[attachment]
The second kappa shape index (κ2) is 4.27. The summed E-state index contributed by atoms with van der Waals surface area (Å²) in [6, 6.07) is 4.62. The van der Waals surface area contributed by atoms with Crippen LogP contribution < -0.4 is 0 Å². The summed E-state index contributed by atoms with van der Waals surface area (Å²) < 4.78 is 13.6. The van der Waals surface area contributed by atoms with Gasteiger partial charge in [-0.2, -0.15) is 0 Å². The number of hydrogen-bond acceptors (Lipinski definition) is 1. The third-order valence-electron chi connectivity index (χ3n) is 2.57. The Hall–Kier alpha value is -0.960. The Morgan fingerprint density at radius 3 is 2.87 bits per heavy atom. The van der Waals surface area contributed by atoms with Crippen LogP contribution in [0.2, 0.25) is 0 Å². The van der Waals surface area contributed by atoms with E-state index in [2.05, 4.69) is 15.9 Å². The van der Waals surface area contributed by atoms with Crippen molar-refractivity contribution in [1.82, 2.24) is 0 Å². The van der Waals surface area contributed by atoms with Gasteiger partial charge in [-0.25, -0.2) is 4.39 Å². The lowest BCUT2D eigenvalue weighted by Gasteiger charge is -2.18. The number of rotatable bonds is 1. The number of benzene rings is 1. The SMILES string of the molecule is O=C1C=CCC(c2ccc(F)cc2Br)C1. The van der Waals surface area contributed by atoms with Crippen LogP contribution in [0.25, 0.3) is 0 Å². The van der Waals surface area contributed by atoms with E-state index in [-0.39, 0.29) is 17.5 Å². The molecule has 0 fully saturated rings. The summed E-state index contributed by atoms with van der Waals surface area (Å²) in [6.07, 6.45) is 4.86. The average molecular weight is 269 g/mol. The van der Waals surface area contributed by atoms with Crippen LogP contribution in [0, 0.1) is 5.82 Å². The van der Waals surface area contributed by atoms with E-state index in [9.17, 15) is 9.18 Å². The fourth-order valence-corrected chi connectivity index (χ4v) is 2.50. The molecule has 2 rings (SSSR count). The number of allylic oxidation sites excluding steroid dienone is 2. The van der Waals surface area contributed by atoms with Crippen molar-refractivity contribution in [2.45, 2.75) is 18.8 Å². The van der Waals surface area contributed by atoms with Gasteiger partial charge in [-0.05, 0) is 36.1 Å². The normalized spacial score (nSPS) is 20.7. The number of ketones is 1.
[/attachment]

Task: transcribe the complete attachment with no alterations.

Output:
The second kappa shape index (κ2) is 4.27. The summed E-state index contributed by atoms with van der Waals surface area (Å²) in [6, 6.07) is 4.62. The van der Waals surface area contributed by atoms with Crippen LogP contribution < -0.4 is 0 Å². The summed E-state index contributed by atoms with van der Waals surface area (Å²) < 4.78 is 13.6. The van der Waals surface area contributed by atoms with Gasteiger partial charge in [-0.2, -0.15) is 0 Å². The number of hydrogen-bond acceptors (Lipinski definition) is 1. The third-order valence-electron chi connectivity index (χ3n) is 2.57. The Hall–Kier alpha value is -0.960. The Morgan fingerprint density at radius 3 is 2.87 bits per heavy atom. The van der Waals surface area contributed by atoms with Crippen LogP contribution in [0.2, 0.25) is 0 Å². The van der Waals surface area contributed by atoms with E-state index in [2.05, 4.69) is 15.9 Å². The van der Waals surface area contributed by atoms with Crippen molar-refractivity contribution in [1.82, 2.24) is 0 Å². The van der Waals surface area contributed by atoms with Gasteiger partial charge in [-0.25, -0.2) is 4.39 Å². The lowest BCUT2D eigenvalue weighted by Gasteiger charge is -2.18. The number of rotatable bonds is 1. The number of benzene rings is 1. The SMILES string of the molecule is O=C1C=CCC(c2ccc(F)cc2Br)C1. The van der Waals surface area contributed by atoms with Crippen LogP contribution in [0.25, 0.3) is 0 Å². The van der Waals surface area contributed by atoms with E-state index in [-0.39, 0.29) is 17.5 Å². The molecule has 0 fully saturated rings. The summed E-state index contributed by atoms with van der Waals surface area (Å²) in [6.07, 6.45) is 4.86. The average molecular weight is 269 g/mol. The van der Waals surface area contributed by atoms with Crippen LogP contribution in [0, 0.1) is 5.82 Å². The van der Waals surface area contributed by atoms with E-state index in [9.17, 15) is 9.18 Å². The fourth-order valence-corrected chi connectivity index (χ4v) is 2.50. The molecule has 2 rings (SSSR count). The number of allylic oxidation sites excluding steroid dienone is 2. The van der Waals surface area contributed by atoms with Crippen molar-refractivity contribution in [2.45, 2.75) is 18.8 Å². The van der Waals surface area contributed by atoms with Gasteiger partial charge in [-0.05, 0) is 36.1 Å². The normalized spacial score (nSPS) is 20.7. The number of ketones is 1.